Introduction

In this third tutorial we will create our first .Net CC2 XP.  This is where all the fun begins!

Setting up your project

Lets start by loading our previous project, 'MyFirstXP'.  We must prepare this project to use the CLR (Common Language Runtime) that is the heart of .Net.

To alter a projects properties first bring up the Solution Explorer (By default a tab on the lest side of the screen).  Right click on the project and then select Properties. 

The projects 'Property Pages' dialog box will now appear.

The setting we will set is the 'Common Language Runtime Support' under 'Configuation Properties' > 'General'.  Choose 'Common Language Runtime Support (/clr)' from the dropdown.

We are now ready to convert 'MyFirstXP' to use the .Net Framework.

 

Coding and Running Your Project

Now we will replace the existing code with the code for our first .Net Framework XP.  Open the C++ file and replace all the code with the code below.

///////////////////////MyFirstTest (.Net Framework)////////////////////
//  Writen By: L. Lee Saunders
///////////////////////////////////////////////////////////////////////
#include <windows.h>

extern "C" 
{  
	#include <XP.H>
}

#using <mscorlib.dll>
#using <System.dll>
#using <System.Windows.Forms.dll>

using namespace System::Windows::Forms;

#define XPID 0xF000 

void XPCALL About(void);
void XPCALL ShowInfoBox(void);

char CList[]="SHOWINFO\0";
PCMDPROC PList[]={About, ShowInfoBox};

XP MyXP = {0, CList, PList, 0, 0, 0, XPID, 0, 500, 0, 0, 500};
///////////////////////////////////////////////////////////////////////


/////////////////////////// About information /////////////////////////
void XPCALL About(void)
{
	MessageBox::Show("CC2 XP\n\n\tSHOWINFO - Show a .Net Messagebox\n");
}
///////////////////////////////////////////////////////////////////////


/////////////////////////// MTEST1 XP command /////////////////////////
void XPCALL ShowInfoBox(void)
{
	MessageBox::Show("Your new .Net XP is working!");
	CmdEnd();
}
///////////////////////////////////////////////////////////////////////


/////////////  DllMain - XP initialization & Unload code //////////////
#pragma unmanaged
BOOL WINAPI DllMain (HINSTANCE hDLL, DWORD dwReason, LPVOID lpReserved)
{
	switch (dwReason)
	{
		case DLL_PROCESS_ATTACH:
		{
			MyXP.ModHdl=hDLL;
			XPRegCmd(&MyXP);
			break;
		}
		case DLL_PROCESS_DETACH:
		{
			XPUnregCmd(&MyXP);
			break;
		}
	}
	return TRUE;
}
///////////////////////////////////////////////////////////////////////

A simple Build > Build Solution will now create your first XP dll. 

If it builds without errors, (as it should) then you need to move your XP dll into the CC2 directory.  If you did not change the default output directory, the dll should be in your 'My Documents' > 'Visual Studio 2005' > 'Projects' > THE NAME OF YOUR PROJECT > 'Debug'.

Now start CC2 and type in on the command line 'SHOWINFO'.  Your new XP will now run and display:

 

The Code Explained

#include <windows.h>

extern "C" 
{  
	#include <XP.H>
}

#using <mscorlib.dll>
#using <System.dll>
#using <System.Windows.Forms.dll>

using namespace System::Windows::Forms;
#define XPID 0xF000 

This section has grown from the previous tutorial. The '#using' statements connect our code with the .Net Framework dlls.  The 'using namespace' statement is a shortcut statement. It allows us to use the commands in this namespace without having to fully reference them. 

The next set of code connects your code with the CC2 XP libraries, but since these libraries are C code instead of C++ code, we need to wrap the include call in an 'extern "C"' statement.  This lets the compiler know that it is dealing with C code instead of C++ code.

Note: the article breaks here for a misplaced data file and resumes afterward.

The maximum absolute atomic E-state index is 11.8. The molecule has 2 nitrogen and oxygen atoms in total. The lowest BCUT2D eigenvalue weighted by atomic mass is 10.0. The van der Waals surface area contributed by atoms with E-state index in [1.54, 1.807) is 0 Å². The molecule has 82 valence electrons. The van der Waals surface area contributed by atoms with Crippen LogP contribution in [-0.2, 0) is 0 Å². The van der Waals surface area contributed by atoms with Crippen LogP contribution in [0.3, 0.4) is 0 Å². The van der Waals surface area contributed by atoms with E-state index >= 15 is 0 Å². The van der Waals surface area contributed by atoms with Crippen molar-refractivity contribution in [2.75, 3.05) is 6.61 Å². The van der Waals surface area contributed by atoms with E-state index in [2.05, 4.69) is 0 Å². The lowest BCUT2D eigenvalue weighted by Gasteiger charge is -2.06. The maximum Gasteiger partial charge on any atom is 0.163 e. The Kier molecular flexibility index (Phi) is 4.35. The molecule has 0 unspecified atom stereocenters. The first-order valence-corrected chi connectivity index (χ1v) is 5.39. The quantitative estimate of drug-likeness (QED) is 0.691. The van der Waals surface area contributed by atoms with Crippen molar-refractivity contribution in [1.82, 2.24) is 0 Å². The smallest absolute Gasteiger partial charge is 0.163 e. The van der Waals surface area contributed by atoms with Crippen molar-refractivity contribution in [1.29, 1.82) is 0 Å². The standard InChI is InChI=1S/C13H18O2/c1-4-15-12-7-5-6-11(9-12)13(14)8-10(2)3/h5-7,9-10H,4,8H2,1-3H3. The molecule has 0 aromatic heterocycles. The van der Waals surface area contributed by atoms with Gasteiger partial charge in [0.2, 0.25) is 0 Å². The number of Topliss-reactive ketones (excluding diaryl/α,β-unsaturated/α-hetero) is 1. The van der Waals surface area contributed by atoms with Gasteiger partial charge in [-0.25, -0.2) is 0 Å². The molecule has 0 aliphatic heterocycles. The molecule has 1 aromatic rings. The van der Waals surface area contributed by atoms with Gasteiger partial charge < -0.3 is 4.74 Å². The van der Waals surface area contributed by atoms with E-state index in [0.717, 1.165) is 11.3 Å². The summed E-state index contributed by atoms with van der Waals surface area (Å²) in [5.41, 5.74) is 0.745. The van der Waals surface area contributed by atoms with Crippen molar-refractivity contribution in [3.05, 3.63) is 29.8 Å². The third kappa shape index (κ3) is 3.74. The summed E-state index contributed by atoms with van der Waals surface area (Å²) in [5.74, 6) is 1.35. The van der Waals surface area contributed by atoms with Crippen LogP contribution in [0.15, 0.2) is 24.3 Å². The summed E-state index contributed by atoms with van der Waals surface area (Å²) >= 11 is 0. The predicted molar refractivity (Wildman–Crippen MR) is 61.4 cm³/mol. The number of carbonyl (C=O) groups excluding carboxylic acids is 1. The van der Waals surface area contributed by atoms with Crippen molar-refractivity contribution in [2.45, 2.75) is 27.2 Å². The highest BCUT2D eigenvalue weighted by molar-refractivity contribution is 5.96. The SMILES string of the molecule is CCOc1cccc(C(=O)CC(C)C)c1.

void XPCALL About(void);
void XPCALL ShowInfoBox(void);

char CList[]= "SHOWINFO\0";
PCMDPROC PList[]= {About, ShowInfoBox};

These are the same as the previous tutorial.

void XPCALL About(void)
{
	MessageBox::Show("CC2 XP\n\n\tSHOWINFO - Show a .Net Messagebox\n");
}

Here, I've altered the 'About' function by removing the complicated to 'FormSt' and replaced it with a simple call to 'MessageBox'.  I could have referenced it by its fully qualified name: 'System::Windows::Forms::MessageBox' but that is a lot of code, so this is why we have the 'using namespace' statement in the first code block.

void XPCALL ShowInfoBox(void)
{
	MessageBox::Show("Your new .Net XP is working!");
	CmdEnd();
}

The 'ShowInfoBox' has also been altered to use the .Net framework way of evoking a Message Box.

XP MyXP = { 0, CList, PList, 0, 0, 0, XPID, 0, 603, 0, 0};

/////////////  DllMain - XP initialization & Unload code //////////////
#pragma unmanaged
BOOL WINAPI DllMain (HINSTANCE hDLL, DWORD dwReason, LPVOID lpReserved)
{
	switch (dwReason)
	{
		case DLL_PROCESS_ATTACH:
		{
			MyXP.ModHdl=hDLL;
			XPRegCmd(&MyXP);
			break;
		}
		case DLL_PROCESS_DETACH:
		{
			XPUnregCmd(&MyXP);
			break;
		}
	}
	return TRUE;
}
///////////////////////////////////////////////////////////////////////

Our boilerplate code has one small addition and it is what makes all the diference. We now have a '#pragma unmanaged' statement right before the 'DllMain' function  You may have also  noticed that this code has moved to the bottom of the file.  The reason is that once we turned on the (/clr) property, the compiler thinks that all code not marked with '#pragma unmanaged' will run under the .Net Framework. 

If 'DllMain' could run under the .Net Framework, we would gladly let it, but it cannot.  CC2 expects a Win32 dll to connect to, so we must compile the 'DllMain' function under the unmanaged pragma flag.

If anyone has any problems with this tutorial, please contact the CC2 Developers List on Yahoo at:

http://groups.yahoo.com/group/cc2-dev-l/

And as I compile the solutions I'll add them to the 'What went wrong' section below.

What went wrong.

Nothing yet, lets keep our fingers crossed!